are terrible at the endgame and want your help.

Given an NxN (4 <= N <= 500) checkboard, determine the optimal set
of moves (i.e., smallest number of moves) to end the game on the
next move. Checkers move only on the '+' squares and capture by
jumping 'over' an opponent's piece in the traditional way. The piece
is removed as soon as it is jumped.  See the example below where
N=8:

- + - + - + - +  The K's mark Bessie's kings; the o's represent the
+ - + - + - + -  opponent's checkers. Bessie always moves next. The
- + - K - + - +  Kings jump opponent's checkers successively in any
+ - + - + - + -  diagonal direction (and removes pieces when jumped).
- o - o - + - +
+ - K - + - + -  For this board, the best solution requires the lower
- o - + - + - +  left King to jump successively across all three of the
+ - K - + - K -  opponents' checkers, thus ending the game (moving K
                 marked as >K<):

   Original          After move 1       After move 2        After move 3
- + - + - + - +     - + - + - + - +    - + - + - + - +     - + - + - + - +
+ - + - + - + -     + - + - + - + -    + - + - + - + -     + - + - + - + -
- + - K - + - +     - + - K - + - +    - + - K - + - +     - + - K - + - +
+ - + - + - + -     + - + - + - + -    + ->K<- + - + -     + - + - + - + -
- o - o - + - +     - o - o - + - +    - + - o - + - +     - + - + - + - +
+ - K - + - + -    >K<- K - + - + -    + - K - + - + -     + - K ->K<- + -
- o - + - + - +     - + - + - + - +    - + - + - + - +     - + - + - + - +
+ ->K<- + - K -     + - + - + - K -    + - K - + - K -     + - K - + - K -

The moves traversed these squares:

  1 2 3 4 5 6 7 8           R C
1 - + - + - + - +    start: 8 3
2 + - + - + - + -    move:  6 1
3 - + - K - + - +    move:  4 3
4 + - * - + - + -    move:  6 5
5 - o - o - + - +
6 * - K - * - + - 
7 - o - + - + - + 
8 + - K - + - K - 

Write a program to determine the game-ending sequence for an NxN
input board if it exists. There is at least a king and at least one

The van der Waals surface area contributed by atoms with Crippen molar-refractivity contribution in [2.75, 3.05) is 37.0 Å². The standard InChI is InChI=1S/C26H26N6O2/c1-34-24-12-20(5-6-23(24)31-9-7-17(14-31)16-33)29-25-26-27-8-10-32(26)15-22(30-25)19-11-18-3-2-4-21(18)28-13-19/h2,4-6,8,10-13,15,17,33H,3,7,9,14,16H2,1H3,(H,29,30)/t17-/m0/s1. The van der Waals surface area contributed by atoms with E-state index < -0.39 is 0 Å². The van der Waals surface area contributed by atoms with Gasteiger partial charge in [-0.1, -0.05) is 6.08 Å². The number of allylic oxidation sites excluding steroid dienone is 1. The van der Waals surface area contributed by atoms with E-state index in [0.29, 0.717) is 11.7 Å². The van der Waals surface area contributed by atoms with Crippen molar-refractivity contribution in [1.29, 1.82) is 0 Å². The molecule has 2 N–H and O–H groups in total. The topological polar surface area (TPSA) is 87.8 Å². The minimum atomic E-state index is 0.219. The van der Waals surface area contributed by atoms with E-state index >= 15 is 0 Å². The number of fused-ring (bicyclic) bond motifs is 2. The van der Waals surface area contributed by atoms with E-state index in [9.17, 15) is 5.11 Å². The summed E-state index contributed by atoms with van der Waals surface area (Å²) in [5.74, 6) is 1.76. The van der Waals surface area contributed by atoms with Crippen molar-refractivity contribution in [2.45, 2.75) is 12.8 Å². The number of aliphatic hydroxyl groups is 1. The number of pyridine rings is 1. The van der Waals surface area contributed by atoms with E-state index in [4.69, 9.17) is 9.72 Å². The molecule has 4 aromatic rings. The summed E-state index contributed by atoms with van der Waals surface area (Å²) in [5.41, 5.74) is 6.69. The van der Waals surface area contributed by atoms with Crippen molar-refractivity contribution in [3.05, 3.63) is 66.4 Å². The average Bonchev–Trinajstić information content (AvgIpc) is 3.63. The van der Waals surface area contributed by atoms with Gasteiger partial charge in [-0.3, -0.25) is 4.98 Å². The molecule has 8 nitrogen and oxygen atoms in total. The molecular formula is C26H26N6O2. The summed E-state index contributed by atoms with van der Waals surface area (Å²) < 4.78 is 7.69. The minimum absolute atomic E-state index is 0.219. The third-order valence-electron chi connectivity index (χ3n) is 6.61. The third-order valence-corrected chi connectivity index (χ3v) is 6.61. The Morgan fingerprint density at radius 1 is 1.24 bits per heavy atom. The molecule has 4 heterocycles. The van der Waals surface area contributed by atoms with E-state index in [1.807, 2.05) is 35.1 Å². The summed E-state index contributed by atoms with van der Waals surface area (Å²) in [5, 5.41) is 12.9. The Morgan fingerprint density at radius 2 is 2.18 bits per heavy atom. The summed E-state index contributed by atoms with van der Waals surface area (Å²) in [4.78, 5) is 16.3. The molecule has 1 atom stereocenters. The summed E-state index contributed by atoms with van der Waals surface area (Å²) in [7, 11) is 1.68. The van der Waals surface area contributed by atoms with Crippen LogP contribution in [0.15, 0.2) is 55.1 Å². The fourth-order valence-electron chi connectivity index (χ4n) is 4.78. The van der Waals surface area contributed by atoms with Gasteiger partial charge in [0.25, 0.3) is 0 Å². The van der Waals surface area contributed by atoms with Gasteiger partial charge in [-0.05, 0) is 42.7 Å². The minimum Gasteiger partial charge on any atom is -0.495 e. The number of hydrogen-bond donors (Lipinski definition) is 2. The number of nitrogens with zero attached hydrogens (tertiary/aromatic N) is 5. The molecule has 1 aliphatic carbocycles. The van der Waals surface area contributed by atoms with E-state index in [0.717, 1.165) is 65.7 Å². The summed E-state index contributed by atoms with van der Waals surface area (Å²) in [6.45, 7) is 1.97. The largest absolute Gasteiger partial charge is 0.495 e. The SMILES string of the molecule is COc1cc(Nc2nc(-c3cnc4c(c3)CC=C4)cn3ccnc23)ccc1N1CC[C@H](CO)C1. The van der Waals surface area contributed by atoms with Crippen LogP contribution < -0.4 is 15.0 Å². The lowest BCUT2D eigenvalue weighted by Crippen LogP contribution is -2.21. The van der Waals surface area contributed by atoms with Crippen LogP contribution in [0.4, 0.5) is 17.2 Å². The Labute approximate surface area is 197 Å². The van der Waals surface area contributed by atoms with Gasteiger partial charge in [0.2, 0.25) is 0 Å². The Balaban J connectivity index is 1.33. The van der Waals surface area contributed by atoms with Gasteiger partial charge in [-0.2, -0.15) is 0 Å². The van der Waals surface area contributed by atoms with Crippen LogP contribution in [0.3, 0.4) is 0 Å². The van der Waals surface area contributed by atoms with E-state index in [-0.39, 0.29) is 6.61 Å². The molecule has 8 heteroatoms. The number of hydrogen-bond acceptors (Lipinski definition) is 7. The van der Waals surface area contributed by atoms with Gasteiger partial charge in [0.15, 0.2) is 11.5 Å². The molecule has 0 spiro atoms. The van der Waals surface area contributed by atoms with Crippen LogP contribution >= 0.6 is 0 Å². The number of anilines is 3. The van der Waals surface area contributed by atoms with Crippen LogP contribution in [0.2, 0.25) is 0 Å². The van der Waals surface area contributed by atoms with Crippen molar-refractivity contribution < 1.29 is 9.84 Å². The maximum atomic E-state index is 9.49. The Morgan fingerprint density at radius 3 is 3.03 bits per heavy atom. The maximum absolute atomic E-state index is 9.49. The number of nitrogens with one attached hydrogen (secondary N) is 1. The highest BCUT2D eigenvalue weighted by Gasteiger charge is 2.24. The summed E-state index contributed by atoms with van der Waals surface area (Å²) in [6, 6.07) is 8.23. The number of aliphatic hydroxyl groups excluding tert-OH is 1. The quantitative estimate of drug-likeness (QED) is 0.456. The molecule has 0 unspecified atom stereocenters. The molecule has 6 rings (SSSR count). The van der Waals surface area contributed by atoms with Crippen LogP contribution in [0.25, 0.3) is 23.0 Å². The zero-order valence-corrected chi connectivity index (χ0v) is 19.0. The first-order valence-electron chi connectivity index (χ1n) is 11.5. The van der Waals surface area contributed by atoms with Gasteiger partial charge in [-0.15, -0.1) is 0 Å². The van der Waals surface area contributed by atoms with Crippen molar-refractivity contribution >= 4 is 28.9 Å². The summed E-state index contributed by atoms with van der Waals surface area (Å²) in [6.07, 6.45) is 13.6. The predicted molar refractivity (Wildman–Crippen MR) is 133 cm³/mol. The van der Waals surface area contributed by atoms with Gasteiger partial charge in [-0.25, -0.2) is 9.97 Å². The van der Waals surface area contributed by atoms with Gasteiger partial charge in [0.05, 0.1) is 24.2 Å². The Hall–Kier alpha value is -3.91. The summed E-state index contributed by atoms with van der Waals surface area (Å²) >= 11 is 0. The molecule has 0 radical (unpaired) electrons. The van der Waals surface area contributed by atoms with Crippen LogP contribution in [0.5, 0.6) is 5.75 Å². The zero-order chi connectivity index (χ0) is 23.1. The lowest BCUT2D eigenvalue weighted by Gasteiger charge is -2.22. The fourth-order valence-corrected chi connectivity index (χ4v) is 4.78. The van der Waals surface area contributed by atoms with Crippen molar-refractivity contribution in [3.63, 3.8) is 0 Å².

opponent piece on the board. The king can jump a piece on every move
of the optimal solution.

POINTS: 330

PROBLEM NAME: winchk

INPUT FORMAT:

* Line 1: A single integer: N

* Lines 2..N+1: Line i+1 contains N characters (each one of: '-', '+',
        'K', or 'o') that represent row i of a proper checkboard. Line
        2 always begins with '-'.

SAMPLE INPUT (file winchk.in):

8
-+-+-+-+
+-+-+-+-
-+-K-+-+
+-+-+-+-
-o-o-+-+
+-K-+-+-
-o-+-+-+
+-K-+-K-

OUTPUT FORMAT:

* Lines 1..?: If there is no winning sequence of jump, output
        "impossible" on a line by itself. If such a sequence exists,
        each line contains two space-separated integers that represent
        successive locations of a king whose moves will win the game.
        Any such sequence is acceptable.

SAMPLE OUTPUT (file winchk.out):

8 3
6 1
4 3
6 5

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Problem 4: Largest Fence [Zoran Dzunic, 2008]

Farmer John has purchased N (5 <= N <= 250) fence posts in order
to build a very nice-looking fence. Everyone knows the best fences
are convex polygons where fence posts form vertices of a polygon.
The pasture is represented as a rectilinear grid; fencepost i is
at integer coordinates (x_i, y_i) (1 <= x_i <= 1,000; 1 <= y_i <=
1000).

Given the locations of N fence posts (which, intriguingly, feature
no set of three points which are collinear), what is the largest
number of fence posts FJ can use to create a fence that is convex?

For test cases worth 45% of the points for this problem, N <= 65.

Time limit: 1.2 seconds
POINTS: 400

PROBLEM NAME: fence

INPUT FORMAT:

* Line 1: A single integer: N

* Lines 2..N+1: Line i+1 describes fence post i's location with two
        space-separated integers: x_i and y_i

SAMPLE INPUT (file fence.in):

6
5 5
2 3
3 2
1 5
5 1
1 1

INPUT DETAILS:

A square with two points inside.

OUTPUT FORMAT:

* Line 1: A single integer, the maximum possible number of fence posts
        that form a convex polygon.

SAMPLE OUTPUT (file fence.out):

5

OUTPUT DETAILS:

The largest convex polygon is the pentagon (2,3), (3,2), (5,1), (5,5), (1,5).